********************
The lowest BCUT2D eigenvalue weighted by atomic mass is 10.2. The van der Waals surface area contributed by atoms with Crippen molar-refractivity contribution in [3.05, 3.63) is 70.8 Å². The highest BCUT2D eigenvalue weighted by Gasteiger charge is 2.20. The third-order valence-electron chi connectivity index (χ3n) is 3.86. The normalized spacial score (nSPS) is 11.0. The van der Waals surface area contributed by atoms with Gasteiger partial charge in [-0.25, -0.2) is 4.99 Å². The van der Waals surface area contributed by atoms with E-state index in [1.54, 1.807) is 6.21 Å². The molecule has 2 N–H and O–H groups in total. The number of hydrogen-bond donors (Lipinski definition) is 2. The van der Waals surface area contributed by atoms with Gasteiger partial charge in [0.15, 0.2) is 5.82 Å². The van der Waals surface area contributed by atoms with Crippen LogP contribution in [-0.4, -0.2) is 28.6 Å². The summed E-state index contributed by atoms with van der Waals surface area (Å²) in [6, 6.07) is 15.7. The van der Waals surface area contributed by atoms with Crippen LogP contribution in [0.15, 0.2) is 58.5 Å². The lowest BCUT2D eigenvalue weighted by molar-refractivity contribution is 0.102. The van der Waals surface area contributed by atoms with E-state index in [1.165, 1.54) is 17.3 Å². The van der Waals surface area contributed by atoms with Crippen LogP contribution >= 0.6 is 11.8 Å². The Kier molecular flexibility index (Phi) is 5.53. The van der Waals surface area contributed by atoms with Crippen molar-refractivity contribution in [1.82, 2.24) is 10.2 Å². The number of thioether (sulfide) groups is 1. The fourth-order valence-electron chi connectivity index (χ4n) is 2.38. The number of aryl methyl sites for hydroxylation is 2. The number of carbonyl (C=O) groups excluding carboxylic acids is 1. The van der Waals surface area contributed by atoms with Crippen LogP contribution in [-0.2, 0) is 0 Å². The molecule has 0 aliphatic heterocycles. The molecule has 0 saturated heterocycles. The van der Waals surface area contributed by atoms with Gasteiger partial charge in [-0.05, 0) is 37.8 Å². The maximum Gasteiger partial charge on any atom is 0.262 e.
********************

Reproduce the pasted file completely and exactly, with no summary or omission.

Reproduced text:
The lowest BCUT2D eigenvalue weighted by atomic mass is 10.2. The van der Waals surface area contributed by atoms with Crippen molar-refractivity contribution in [3.05, 3.63) is 70.8 Å². The highest BCUT2D eigenvalue weighted by Gasteiger charge is 2.20. The third-order valence-electron chi connectivity index (χ3n) is 3.86. The normalized spacial score (nSPS) is 11.0. The van der Waals surface area contributed by atoms with Gasteiger partial charge in [-0.25, -0.2) is 4.99 Å². The van der Waals surface area contributed by atoms with E-state index in [1.54, 1.807) is 6.21 Å². The molecule has 2 N–H and O–H groups in total. The number of hydrogen-bond donors (Lipinski definition) is 2. The van der Waals surface area contributed by atoms with Gasteiger partial charge in [0.15, 0.2) is 5.82 Å². The van der Waals surface area contributed by atoms with Crippen LogP contribution in [-0.4, -0.2) is 28.6 Å². The summed E-state index contributed by atoms with van der Waals surface area (Å²) in [6, 6.07) is 15.7. The van der Waals surface area contributed by atoms with Crippen LogP contribution in [0.15, 0.2) is 58.5 Å². The lowest BCUT2D eigenvalue weighted by molar-refractivity contribution is 0.102. The van der Waals surface area contributed by atoms with E-state index in [1.165, 1.54) is 17.3 Å². The van der Waals surface area contributed by atoms with Crippen LogP contribution >= 0.6 is 11.8 Å². The Kier molecular flexibility index (Phi) is 5.53. The van der Waals surface area contributed by atoms with Crippen molar-refractivity contribution in [1.82, 2.24) is 10.2 Å². The number of thioether (sulfide) groups is 1. The fourth-order valence-electron chi connectivity index (χ4n) is 2.38. The number of aryl methyl sites for hydroxylation is 2. The number of carbonyl (C=O) groups excluding carboxylic acids is 1. The van der Waals surface area contributed by atoms with Crippen LogP contribution in [-0.2, 0) is 0 Å². The molecule has 0 aliphatic heterocycles. The molecule has 0 saturated heterocycles. The van der Waals surface area contributed by atoms with Gasteiger partial charge in [-0.05, 0) is 37.8 Å². The maximum Gasteiger partial charge on any atom is 0.262 e.